Here's What You Need to Remember: The specter of open military confrontation between Russia and Ukraine looms larger than ever.
As the Donbass Conflict enters a new escalatory stage, the specter of open military confrontation between Russia and Ukraine looms larger than ever. Here are five of the notable weapons that Russia could employ in a major conventional war with Ukraine.
This article presumes for the sake of coherence that the only two belligerents will be Russia and Ukraine, but any such war bears clear prospects for an international intervention that could drastically change the course of battle.
Unlike Moscow’s great-power competitors, Ukraine’s Armed Forces lack the stealth and deep-penetration capabilities to overcome Russia’s layers of sophisticated missile defenses. In particular, Crimea-based units of Russia’s flagship S-400 Triumf missile defense system pose a grave threat to military assets in eastern and central Ukraine. “The S-400 air-defense systems can hit any aerial targets in the central part of Ukraine. All this is a serious threat for us,” Secretary of the National Security and Defense Council of Ukraine Oleksandr Turchynov previously told local media. Equipped with a powerful radar suite and diverse array of missiles, the S-400 can target manned aircraft, drones, cruise missiles, and ballistic missiles at a range of up to 400 km.
Kiev’s small, backward, and partly decrepit roster of MiG-29, Su-24, Su-25, and Su-27 fighters cannot successfully contest Ukrainian airspace in a major conventional war with Russia. Not only will they be unable to operate effectively in light of Russian air defenses, but they are vastly outmatched by Russia’s qualitatively and quantitatively superior air force. Advanced Russian fighters, including the formidable Su-35S, handily outperform Ukrainian military aircraft and are capable of staging devastating precision ground strikes against key Ukrainian military and political infrastructure with a wide array of air-to-surface missiles (ASM’s) and guided bombs.
A potential Russian invasion of Ukraine will involve major battles in dense urban terrain, often prioritizing lighter and more flexible infantry fighting vehicles (IFVs) over their heavier main battle tank counterparts. Russia’s latest IFVs will figure prominently into its ground operations on Ukrainian territory. The BMP-3M is a heavily upgraded variant of the prolific Soviet/Russian BMP-3 IFV, boasting a new turret, additional ammunition types, new protection systems, and substantial firepower improvements. Video footage from earlier this week showed BMP-3s being transported across a bridge that now links Russia to Crimea.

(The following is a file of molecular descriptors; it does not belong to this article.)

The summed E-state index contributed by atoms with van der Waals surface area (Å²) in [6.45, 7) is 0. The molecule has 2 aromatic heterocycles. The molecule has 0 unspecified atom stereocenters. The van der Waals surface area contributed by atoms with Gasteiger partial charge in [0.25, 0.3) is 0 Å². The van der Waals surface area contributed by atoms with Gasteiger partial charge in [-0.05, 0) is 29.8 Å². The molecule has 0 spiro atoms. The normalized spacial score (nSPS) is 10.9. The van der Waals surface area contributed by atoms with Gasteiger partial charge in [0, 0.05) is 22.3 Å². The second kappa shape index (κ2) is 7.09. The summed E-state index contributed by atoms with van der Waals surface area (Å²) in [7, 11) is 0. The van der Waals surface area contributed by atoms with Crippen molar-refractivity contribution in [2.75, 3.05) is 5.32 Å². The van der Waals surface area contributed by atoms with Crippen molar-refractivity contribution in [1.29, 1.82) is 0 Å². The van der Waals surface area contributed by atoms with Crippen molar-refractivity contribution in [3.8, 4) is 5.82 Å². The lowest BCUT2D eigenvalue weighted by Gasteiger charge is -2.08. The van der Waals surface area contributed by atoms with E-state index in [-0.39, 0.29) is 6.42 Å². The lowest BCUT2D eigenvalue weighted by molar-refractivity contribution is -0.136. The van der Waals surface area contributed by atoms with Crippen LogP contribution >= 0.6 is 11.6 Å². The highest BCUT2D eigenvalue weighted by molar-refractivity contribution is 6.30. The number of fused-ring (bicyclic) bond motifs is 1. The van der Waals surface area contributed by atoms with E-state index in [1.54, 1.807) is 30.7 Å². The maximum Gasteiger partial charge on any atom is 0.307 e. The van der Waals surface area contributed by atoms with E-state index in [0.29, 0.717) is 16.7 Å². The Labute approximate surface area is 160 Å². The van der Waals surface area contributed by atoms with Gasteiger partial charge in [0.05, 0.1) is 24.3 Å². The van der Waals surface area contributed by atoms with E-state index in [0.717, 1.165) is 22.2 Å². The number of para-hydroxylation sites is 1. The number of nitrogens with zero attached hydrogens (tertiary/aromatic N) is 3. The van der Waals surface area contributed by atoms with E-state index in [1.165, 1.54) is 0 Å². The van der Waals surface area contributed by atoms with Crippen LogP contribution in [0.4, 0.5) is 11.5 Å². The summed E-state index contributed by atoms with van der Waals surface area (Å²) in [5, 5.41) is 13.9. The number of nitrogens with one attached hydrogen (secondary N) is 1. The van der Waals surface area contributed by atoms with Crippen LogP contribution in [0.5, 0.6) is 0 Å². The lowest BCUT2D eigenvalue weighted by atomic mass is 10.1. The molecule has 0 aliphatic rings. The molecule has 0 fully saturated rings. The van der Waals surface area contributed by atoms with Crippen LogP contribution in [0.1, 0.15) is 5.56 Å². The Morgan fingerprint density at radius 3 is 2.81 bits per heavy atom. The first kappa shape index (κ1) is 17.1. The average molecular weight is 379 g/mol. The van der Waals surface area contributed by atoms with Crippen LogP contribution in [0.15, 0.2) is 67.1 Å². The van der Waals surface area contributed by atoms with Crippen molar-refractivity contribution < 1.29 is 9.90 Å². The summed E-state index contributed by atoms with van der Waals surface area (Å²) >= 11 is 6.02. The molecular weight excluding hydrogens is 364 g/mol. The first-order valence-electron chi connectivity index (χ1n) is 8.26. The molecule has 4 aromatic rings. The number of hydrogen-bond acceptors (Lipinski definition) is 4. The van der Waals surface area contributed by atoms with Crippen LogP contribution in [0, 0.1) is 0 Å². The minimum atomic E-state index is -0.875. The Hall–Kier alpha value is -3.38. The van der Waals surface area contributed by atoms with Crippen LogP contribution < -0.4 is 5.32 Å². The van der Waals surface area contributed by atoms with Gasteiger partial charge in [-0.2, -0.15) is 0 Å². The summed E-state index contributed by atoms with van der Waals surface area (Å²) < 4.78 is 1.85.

Despite the partly urban nature of this prospective conflict, main battle tanks (MBTs) will undoubtedly play a role in the war’s larger pitched battles. Not only do Russia’s Ground Forces operate the world’s largest tank army at 13,000 units, but its latest MBTs offer a slew of modern upgrades that make them a force to be reckoned with. Ukraine’s T-84 Oplot-M MBT is a formidable machine in its own right, but likely has not been produced in sufficient quantities to effectively resist Russia’s capable T-90A tank and its modernized T-90M variant. Russian T-90 tanks have allegedly already been spotted, and reportedly inflicted heavy losses, on Ukrainian troops in the Donbass region.
The ongoing Donbass War has been marked by recurring artillery exchanges between the Ukrainian military and Russian-backed separatist forces. That trend would almost certainly bleed over into a full-scale war between Russia and Ukraine, with Moscow having moved trainloads of 2S19 Msta-S modernized 152.4 mm self-propelled howitzers to Crimea in recent days. Capable of carrying fifty rounds, boasting a sustained rate of fire of around seven to eight rounds per minute, and packed with fairly advanced targeting technology, these heavy howitzers can cover large parts of Ukraine. Given Russia’s overwhelming air supremacy and sophisticated missile defenses, Ukrainian forces will struggle to effectively contain the threat from these systems.
Mark Episkopos is the national security reporter for the National Interest. This article is being reprinted due to reader interests.